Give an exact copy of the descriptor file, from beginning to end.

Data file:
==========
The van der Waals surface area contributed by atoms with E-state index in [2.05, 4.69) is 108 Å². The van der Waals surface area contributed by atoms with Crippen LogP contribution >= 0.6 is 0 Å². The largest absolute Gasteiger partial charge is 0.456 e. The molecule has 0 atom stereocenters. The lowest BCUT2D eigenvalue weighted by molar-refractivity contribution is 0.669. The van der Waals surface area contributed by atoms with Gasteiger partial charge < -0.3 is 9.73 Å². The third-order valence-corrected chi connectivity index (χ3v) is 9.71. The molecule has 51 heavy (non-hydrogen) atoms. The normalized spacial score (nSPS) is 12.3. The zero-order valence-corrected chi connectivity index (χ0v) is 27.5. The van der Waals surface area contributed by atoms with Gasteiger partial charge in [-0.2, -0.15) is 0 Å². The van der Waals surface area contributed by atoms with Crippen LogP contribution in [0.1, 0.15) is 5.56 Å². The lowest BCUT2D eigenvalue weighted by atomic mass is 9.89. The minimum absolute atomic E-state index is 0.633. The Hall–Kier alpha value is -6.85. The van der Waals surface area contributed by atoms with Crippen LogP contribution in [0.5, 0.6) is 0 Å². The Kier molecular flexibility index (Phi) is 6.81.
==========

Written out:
The van der Waals surface area contributed by atoms with E-state index in [2.05, 4.69) is 108 Å². The van der Waals surface area contributed by atoms with Crippen LogP contribution >= 0.6 is 0 Å². The largest absolute Gasteiger partial charge is 0.456 e. The molecule has 0 atom stereocenters. The lowest BCUT2D eigenvalue weighted by molar-refractivity contribution is 0.669. The van der Waals surface area contributed by atoms with Gasteiger partial charge < -0.3 is 9.73 Å². The third-order valence-corrected chi connectivity index (χ3v) is 9.71. The molecule has 51 heavy (non-hydrogen) atoms. The normalized spacial score (nSPS) is 12.3. The zero-order valence-corrected chi connectivity index (χ0v) is 27.5. The van der Waals surface area contributed by atoms with Gasteiger partial charge in [-0.2, -0.15) is 0 Å². The van der Waals surface area contributed by atoms with Crippen LogP contribution in [0.1, 0.15) is 5.56 Å². The lowest BCUT2D eigenvalue weighted by atomic mass is 9.89. The minimum absolute atomic E-state index is 0.633. The Hall–Kier alpha value is -6.85. The van der Waals surface area contributed by atoms with Crippen LogP contribution in [0.5, 0.6) is 0 Å². The Kier molecular flexibility index (Phi) is 6.81.